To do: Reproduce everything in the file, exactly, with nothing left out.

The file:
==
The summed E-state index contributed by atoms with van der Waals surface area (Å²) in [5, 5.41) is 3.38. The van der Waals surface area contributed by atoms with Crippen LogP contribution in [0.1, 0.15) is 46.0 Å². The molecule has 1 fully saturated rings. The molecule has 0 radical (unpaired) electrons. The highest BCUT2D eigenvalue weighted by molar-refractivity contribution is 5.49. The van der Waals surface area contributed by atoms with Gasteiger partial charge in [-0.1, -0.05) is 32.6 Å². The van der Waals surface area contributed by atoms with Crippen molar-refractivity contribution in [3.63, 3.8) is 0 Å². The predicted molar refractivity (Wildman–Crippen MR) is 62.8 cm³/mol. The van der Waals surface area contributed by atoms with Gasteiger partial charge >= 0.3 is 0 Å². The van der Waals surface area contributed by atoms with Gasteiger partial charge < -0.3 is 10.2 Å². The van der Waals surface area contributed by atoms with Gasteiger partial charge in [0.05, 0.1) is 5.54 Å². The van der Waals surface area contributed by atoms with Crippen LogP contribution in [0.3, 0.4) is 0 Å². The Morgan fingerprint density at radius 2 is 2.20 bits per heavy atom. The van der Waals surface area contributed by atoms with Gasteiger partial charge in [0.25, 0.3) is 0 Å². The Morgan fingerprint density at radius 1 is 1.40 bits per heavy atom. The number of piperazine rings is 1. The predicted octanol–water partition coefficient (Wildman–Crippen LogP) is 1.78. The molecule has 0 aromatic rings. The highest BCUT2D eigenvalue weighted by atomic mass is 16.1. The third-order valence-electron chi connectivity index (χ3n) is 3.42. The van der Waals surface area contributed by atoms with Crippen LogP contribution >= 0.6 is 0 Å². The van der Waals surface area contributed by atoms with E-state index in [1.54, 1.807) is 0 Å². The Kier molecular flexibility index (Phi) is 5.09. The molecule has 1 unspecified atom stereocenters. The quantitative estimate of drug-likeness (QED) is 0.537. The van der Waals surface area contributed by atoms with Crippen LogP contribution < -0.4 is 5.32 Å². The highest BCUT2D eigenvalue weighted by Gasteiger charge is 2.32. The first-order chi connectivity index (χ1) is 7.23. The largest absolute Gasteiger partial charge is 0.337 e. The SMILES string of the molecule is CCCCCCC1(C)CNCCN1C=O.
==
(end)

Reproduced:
The summed E-state index contributed by atoms with van der Waals surface area (Å²) in [5, 5.41) is 3.38. The van der Waals surface area contributed by atoms with Crippen LogP contribution in [0.1, 0.15) is 46.0 Å². The molecule has 1 fully saturated rings. The molecule has 0 radical (unpaired) electrons. The highest BCUT2D eigenvalue weighted by molar-refractivity contribution is 5.49. The van der Waals surface area contributed by atoms with Gasteiger partial charge in [-0.1, -0.05) is 32.6 Å². The van der Waals surface area contributed by atoms with Crippen molar-refractivity contribution in [3.63, 3.8) is 0 Å². The predicted molar refractivity (Wildman–Crippen MR) is 62.8 cm³/mol. The van der Waals surface area contributed by atoms with Gasteiger partial charge >= 0.3 is 0 Å². The van der Waals surface area contributed by atoms with Gasteiger partial charge < -0.3 is 10.2 Å². The van der Waals surface area contributed by atoms with Gasteiger partial charge in [0.05, 0.1) is 5.54 Å². The van der Waals surface area contributed by atoms with Crippen LogP contribution in [0.3, 0.4) is 0 Å². The Morgan fingerprint density at radius 2 is 2.20 bits per heavy atom. The van der Waals surface area contributed by atoms with Gasteiger partial charge in [0.25, 0.3) is 0 Å². The Morgan fingerprint density at radius 1 is 1.40 bits per heavy atom. The number of piperazine rings is 1. The predicted octanol–water partition coefficient (Wildman–Crippen LogP) is 1.78. The molecule has 0 aromatic rings. The highest BCUT2D eigenvalue weighted by atomic mass is 16.1. The third-order valence-electron chi connectivity index (χ3n) is 3.42. The van der Waals surface area contributed by atoms with Crippen LogP contribution >= 0.6 is 0 Å². The van der Waals surface area contributed by atoms with E-state index in [1.54, 1.807) is 0 Å². The Kier molecular flexibility index (Phi) is 5.09. The molecule has 1 unspecified atom stereocenters. The quantitative estimate of drug-likeness (QED) is 0.537. The van der Waals surface area contributed by atoms with Crippen LogP contribution < -0.4 is 5.32 Å². The highest BCUT2D eigenvalue weighted by Gasteiger charge is 2.32. The first-order chi connectivity index (χ1) is 7.23. The largest absolute Gasteiger partial charge is 0.337 e. The SMILES string of the molecule is CCCCCCC1(C)CNCCN1C=O.